S. Hamacher, B. Bachmann, A. Yakushenko
Forschungszentrum Jülich, Germany
pp. 141 - 144
Keywords: low sintering temperature, gold conductive ink, inkjet printing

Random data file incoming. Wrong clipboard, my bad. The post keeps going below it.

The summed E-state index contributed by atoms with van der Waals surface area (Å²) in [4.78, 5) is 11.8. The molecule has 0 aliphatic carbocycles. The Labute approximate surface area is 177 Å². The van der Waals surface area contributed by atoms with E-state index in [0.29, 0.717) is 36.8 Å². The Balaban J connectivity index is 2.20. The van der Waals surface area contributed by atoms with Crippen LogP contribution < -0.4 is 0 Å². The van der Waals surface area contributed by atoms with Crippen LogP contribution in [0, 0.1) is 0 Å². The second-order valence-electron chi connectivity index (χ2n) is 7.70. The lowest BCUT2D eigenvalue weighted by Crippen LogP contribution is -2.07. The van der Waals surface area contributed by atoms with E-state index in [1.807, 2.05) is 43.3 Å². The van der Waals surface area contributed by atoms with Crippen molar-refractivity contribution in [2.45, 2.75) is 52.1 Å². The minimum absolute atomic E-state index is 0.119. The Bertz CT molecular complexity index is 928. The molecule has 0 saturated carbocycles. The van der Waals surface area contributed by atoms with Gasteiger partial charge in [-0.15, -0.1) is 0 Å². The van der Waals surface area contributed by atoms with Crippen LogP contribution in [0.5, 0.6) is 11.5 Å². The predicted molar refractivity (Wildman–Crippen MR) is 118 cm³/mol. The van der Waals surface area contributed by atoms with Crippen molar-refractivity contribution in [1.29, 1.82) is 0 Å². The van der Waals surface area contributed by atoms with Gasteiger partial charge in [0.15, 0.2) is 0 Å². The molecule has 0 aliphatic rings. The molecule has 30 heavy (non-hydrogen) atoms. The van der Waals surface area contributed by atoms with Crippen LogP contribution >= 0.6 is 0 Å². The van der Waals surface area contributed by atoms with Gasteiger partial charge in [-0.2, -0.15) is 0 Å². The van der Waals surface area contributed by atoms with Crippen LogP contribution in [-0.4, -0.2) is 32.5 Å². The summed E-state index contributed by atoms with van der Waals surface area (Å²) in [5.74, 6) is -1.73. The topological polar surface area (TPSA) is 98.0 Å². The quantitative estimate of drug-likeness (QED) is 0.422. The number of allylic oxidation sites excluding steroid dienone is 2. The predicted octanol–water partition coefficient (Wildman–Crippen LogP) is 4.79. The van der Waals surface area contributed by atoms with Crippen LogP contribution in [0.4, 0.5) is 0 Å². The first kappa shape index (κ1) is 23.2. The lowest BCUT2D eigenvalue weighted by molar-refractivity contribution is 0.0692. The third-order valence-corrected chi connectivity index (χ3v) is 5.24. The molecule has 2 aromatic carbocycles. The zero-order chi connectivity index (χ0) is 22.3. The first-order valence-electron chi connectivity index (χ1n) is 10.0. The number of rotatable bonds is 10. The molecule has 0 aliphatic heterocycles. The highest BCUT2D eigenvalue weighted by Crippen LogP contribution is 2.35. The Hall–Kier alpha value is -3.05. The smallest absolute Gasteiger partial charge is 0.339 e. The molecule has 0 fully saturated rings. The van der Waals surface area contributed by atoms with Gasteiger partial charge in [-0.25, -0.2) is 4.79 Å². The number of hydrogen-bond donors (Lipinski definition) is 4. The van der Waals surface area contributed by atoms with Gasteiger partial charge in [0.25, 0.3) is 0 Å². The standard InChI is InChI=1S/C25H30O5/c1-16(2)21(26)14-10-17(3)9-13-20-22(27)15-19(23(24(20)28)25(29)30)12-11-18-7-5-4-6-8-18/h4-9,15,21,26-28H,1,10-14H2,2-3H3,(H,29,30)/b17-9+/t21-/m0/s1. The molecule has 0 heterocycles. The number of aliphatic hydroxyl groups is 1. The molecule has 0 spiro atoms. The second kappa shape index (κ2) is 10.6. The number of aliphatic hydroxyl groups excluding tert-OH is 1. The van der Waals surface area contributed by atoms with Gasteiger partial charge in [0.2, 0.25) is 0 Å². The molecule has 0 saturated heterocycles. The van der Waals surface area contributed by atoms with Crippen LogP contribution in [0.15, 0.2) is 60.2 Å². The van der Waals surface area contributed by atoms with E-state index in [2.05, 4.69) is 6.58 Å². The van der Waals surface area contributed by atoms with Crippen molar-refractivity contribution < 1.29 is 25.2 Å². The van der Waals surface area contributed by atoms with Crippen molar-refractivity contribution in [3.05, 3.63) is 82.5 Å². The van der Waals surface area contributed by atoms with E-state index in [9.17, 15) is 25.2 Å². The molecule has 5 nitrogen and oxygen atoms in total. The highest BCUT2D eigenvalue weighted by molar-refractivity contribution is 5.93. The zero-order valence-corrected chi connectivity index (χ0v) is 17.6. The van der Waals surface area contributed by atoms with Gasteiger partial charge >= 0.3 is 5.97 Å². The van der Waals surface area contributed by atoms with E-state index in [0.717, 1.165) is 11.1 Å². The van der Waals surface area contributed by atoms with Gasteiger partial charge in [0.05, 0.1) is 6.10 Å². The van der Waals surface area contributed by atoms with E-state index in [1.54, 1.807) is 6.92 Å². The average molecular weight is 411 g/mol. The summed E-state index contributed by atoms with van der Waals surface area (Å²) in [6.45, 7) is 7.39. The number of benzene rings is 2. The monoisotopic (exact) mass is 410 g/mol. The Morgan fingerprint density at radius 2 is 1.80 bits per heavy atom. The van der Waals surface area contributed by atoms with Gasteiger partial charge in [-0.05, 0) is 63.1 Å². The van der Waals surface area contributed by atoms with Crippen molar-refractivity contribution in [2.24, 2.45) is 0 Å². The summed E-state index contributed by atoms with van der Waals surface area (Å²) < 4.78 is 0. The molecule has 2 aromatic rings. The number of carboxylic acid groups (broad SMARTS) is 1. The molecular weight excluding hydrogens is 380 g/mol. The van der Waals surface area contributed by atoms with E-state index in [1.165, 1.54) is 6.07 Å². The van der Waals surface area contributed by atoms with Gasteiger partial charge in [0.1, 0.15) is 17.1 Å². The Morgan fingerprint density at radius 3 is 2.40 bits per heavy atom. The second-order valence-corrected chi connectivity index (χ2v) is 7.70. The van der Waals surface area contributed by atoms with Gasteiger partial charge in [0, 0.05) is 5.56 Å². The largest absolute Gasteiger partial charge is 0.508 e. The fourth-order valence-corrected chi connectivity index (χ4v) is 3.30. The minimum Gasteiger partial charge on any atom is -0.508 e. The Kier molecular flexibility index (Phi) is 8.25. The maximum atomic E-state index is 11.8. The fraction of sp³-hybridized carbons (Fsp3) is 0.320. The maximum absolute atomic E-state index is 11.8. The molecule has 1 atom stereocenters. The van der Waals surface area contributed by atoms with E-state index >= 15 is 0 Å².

Inkjet printing is a widely used and a well-known technique, which has been recently used for deposition of functional materials, such as conductive inks for the fabrication of low-cost electronic systems. Nowadays, a variety of conductive inks (e.g. silver, gold and copper inks) are commercially available. While copper is a relatively cheap material, it has the disadvantage of being prone to oxidation in air, thereby, changing its conductive properties over time. On the other hand, silver is less susceptible to oxidation, however, the electric properties of printed structures are usually also altered upon formation of silver oxides. Additionally, silver is significantly more expensive than copper. While bearing an even higher price tag than silver, gold has the advantage of being resistant to oxidation and therefore, being useful for printed functional systems, in which electrode oxidation might pose an issue. Such applications include devices exposed to harsh environments, such as wearables that can see high salt concentrations from sweat or electrochemical sensors. In these cases, noble gold often serves as a standard electrode material. The down side of currently available commercial gold inks is the high sintering temperature required for good conductivity. As opposed to common silver inks having a curing temperature of 120-150 °C, available gold inks require curing temperatures of >190 °C. Such high curing temperatures limit the application to substrates with a glass transition temperature >200°C, i.e. leaving out many of the common cost-saving polymeric substrates. In this context, a functional gold nanoparticle based conductive ink with an extremely low sintering temperature that matches that of standard silver inks was developed. The ink is based on a suspension of gold nanoparticles, produced with a Brust-Schiffrin method, in a mixture of organic solvents. The sintering temperature mainly depends on the size of the nanomaterial and the capping agent. Here, nanoparticles stabilized with branched thiols with diameters of 2- 3 nm were synthesized. Owing to a small size and a specific capping agent, the sintering temperature could be decreased to 120°C, which is 70-100 °C lower than any known gold ink. Most importantly, it is sufficiently low for printing on low-cost polymer substrates used in printed electronics. The amount of gold nanoparticles within the ink is varied between 25-30 wt%, and this results in conductivities 7-50 times less than that of bulk gold. The ink can be printed with Dimatix cartridges and has a latency time of 5 min at 1 kHz, which promises a stable and consistently printable ink. Moreover, when using this ink, it is possible to print very small and defined structures with line widths of 40 µm and thicknesses of 70 nm. The aforementioned properties of the functional gold ink, especially the low curing temperature and the fact that the ink is not prone to oxidation, render the material interesting for several applications, where oxidation processes may take place and flexible low-cost substrates are required. This is true for wearables in contact with the human body, as well as electrochemical sensors used in point-of-care diagnostics.